A novel method of stool DNA analysis for colorectal cancer diagnosis

Colorectal cancer (CRC) is one of the most frequent malignant diseases worldwide, with a high rate of mortality. The detection of precancerous and early-stage CRC is central to improve prognosis and the survival rate of patients. Currently, colon endoscopic examination (colonoscopy) is used as the gold standard to detect and establish the diagnosis of this cancer. This procedure is however invasive, unpleasant, costly, so inadequate for large population screening.

Fig.1. Comparison of PCR amplification products of the Albumin gene in presence and absence of 1mM Spermidine. Electrophoresis of PCR products of Alb and related single amplification fragment of the predicted size (76 base pairs) when Spermidine is present (+) and absence (-); NTC as negative control.

Fig.1. Comparison of PCR amplification products of the Albumin gene in presence and absence of 1mM Spermidine. Electrophoresis of PCR products of Alb and related single amplification fragment of the predicted size (76 base pairs) when Spermidine is present (+) and absence (-); NTC as negative control.

Stool specimens constitute a noninvasive access to tumor material and consequently of high potential interest for the development of fecal-based DNA testing using the polymerase chain reaction (PCR), a technology in molecular biology used to amplify a single or multiple molecular markers. Prior studies showed that the number of colonocytes exfoliated into stool is about 4-5 fold greater than number of healthy ones. Consequently, a number of assays for detection of cancer-specific DNA alterations from fecal DNA have been proposed for screening and detecting early-stage colon cancer.

The technical challenge here is that stool composition is highly complex, including PCR inhibitors (i.e., bile salts, haemoglobin degradation products and polysaccharides). Accordingly, consistent extraction of high-quality DNA from fecal samples can be challenging. Removing PCR inhibitors from stool has been extensively studied, with some authors describing dilution of inhibited samples or use of clean-up columns. However, these techniques are limited because they present a number of problems, such as reduced DNA yields which leads to decrease the detection of molecular markers. Recent advances in the development of molecular markers in fecal specimens increase hope for its use as a screening tool. Indeed, epigenetics alterations that result from the carcinogenesis process can be detected in the colonocytes exfoliated from the lesion into the fecal matter. Spermidine, a polyamine compound, has been reported to have a high affinity for plant and stool DNA and could be used as PCR facilitators.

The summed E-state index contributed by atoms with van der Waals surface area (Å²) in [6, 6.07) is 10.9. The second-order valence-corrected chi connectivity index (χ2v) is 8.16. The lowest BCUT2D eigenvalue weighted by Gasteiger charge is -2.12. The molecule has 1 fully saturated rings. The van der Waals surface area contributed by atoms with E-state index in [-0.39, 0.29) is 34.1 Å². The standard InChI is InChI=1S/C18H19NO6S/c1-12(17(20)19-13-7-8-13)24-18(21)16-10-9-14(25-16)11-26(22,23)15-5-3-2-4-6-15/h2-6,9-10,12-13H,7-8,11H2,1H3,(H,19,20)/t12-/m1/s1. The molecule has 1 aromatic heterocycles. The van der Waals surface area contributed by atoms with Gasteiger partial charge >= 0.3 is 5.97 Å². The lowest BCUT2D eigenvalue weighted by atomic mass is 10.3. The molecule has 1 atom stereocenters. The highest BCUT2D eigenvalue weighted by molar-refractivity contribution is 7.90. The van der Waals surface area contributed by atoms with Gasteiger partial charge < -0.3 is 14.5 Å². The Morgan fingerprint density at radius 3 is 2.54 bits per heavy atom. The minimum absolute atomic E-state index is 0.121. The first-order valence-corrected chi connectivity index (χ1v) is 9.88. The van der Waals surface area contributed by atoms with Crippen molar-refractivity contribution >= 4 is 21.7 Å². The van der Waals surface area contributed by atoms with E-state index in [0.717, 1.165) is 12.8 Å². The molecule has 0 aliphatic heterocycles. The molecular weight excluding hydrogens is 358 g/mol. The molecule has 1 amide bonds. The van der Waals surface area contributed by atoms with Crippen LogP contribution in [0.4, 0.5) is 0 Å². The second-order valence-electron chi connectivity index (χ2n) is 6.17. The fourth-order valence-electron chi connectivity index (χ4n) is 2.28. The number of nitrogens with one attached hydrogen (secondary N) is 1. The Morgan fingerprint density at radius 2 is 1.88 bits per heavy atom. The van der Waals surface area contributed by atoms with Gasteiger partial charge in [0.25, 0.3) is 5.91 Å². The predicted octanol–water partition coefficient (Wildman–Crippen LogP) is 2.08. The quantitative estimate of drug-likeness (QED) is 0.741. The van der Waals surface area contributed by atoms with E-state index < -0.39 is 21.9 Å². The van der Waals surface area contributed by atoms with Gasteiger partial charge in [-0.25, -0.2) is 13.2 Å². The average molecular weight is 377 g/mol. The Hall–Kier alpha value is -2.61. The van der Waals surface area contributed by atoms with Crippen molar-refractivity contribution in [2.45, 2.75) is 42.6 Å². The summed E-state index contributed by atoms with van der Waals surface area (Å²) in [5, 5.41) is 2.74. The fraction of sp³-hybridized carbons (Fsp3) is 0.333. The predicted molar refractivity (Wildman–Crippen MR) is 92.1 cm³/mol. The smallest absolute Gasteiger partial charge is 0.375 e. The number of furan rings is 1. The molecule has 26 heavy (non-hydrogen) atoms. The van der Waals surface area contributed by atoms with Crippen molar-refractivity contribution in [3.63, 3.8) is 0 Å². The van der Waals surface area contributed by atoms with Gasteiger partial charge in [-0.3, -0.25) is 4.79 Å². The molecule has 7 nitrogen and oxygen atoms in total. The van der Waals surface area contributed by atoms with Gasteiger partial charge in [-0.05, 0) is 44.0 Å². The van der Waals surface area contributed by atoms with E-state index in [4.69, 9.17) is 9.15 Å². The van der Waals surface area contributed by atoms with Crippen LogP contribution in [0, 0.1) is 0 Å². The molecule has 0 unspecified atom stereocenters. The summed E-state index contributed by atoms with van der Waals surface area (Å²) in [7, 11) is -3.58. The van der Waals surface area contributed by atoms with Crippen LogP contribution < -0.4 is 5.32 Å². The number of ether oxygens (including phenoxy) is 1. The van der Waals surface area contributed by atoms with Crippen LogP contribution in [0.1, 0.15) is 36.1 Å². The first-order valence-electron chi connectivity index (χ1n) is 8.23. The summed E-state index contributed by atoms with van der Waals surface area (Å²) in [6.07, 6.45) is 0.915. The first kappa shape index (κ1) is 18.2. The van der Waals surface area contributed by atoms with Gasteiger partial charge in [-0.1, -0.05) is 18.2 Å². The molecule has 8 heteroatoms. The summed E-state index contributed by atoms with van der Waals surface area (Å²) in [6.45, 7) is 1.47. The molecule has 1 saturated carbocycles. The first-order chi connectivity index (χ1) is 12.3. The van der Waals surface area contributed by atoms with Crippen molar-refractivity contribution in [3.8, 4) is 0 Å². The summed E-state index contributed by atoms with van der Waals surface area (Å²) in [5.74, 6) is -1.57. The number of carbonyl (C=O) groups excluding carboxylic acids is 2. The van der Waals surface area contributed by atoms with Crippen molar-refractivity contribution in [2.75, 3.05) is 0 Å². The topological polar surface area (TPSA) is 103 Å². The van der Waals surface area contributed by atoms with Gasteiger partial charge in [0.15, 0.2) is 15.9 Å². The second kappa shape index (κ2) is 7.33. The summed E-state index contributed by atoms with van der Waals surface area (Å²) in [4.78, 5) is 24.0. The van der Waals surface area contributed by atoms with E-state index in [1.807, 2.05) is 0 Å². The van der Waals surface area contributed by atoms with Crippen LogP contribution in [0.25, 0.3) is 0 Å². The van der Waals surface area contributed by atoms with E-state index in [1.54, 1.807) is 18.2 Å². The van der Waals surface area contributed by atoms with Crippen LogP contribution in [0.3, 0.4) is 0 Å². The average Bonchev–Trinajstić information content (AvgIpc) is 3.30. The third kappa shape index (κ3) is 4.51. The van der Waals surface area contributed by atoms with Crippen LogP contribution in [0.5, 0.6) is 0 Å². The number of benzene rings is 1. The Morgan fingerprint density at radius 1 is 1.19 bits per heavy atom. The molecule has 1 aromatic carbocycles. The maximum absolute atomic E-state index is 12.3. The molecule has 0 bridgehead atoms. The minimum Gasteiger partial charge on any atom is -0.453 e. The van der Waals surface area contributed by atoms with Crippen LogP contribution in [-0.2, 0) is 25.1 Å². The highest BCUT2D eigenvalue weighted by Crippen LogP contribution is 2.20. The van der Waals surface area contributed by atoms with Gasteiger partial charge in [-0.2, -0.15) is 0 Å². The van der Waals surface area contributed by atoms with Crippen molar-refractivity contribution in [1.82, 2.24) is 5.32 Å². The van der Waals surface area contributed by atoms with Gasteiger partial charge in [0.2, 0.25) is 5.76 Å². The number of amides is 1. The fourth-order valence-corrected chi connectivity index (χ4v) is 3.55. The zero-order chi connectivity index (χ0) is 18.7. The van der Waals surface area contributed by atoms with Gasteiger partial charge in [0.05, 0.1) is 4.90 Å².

Fig. 2. PCR efficiencies of the Alb gene at various concentrations of Spermidine, ranging from 1 mM to 10 mM. For example, Pure DNA and Stool DNA with 1 mM Spermidine showing 96% and 831% of amplification efficiency (AE) of the true AE (100%) in absence of Spermidine.

Fig. 2. PCR efficiencies of the Alb gene at various concentrations of Spermidine, ranging from 1 mM to 10 mM. For example, Pure DNA and Stool DNA with 1 mM Spermidine showing 96% and 831% of amplification efficiency (AE) of the true AE (100%) in absence of Spermidine.

In this study, we examined the effect of Spermidine when using stool samples on the amplification of 1/Albumin (Alb), a housekeeping gene and 2/ the methylated marker set composed of NPY, PENK, and WIF1 which has already shown strong promise for noninvasive CRC diagnosis. We demonstrated that Spermidine shows a concentration-dependent effect on the amplification efficiency with an optimum reached at about 1 mM Spermidine (Fig. 1) and then decreasing up to a total inhibition at the concentration of 10 mM (Fig. 2). Our hypothesis is that spermidine can block the action of PCR inhibitors (possibly by binding them and or making them more thermolabile, or, alternatively, that by binding DNA at low concentrations it can drastically decrease the action of the PCR inhibitors). In addition, we applied this finding to optimize the methylation quantification of NPY, PENK, and WIF1, using the Quantitative Multiplex-Methylation Specific PCR (QM-MSP). We determined an optimal window for the amplification of these three methylated genes with 100 ng of undiluted stool DNA added of 1 mM Spermidine. We show that adding the Spermidine to the QM-MSP mixture allows a sensitive analysis of stool DNA methylation of these markers by a factor of 1.5 to 23 fold.

In conclusion, we present a proof of principle for using spermidine to allow alleviation of the PCR inhibitors carryover which may compromise stool-DNA amplification. We also demonstrated it’s useful for assessing methylation-specific markers that could be used for CRC tumors detection. These results, if validated in a large cohort, will lead to the manufacturing of a highly specific method to be used in clinical practice for colorectal cancer diagnosis.

 

Publication

Improved amplification efficiency on stool samples by addition of spermidine and its use for non-invasive detection of colorectal cancer.
Roperch JP, Benzekri K, Mansour H, Incitti R
BMC Biotechnol. 2015 May 29

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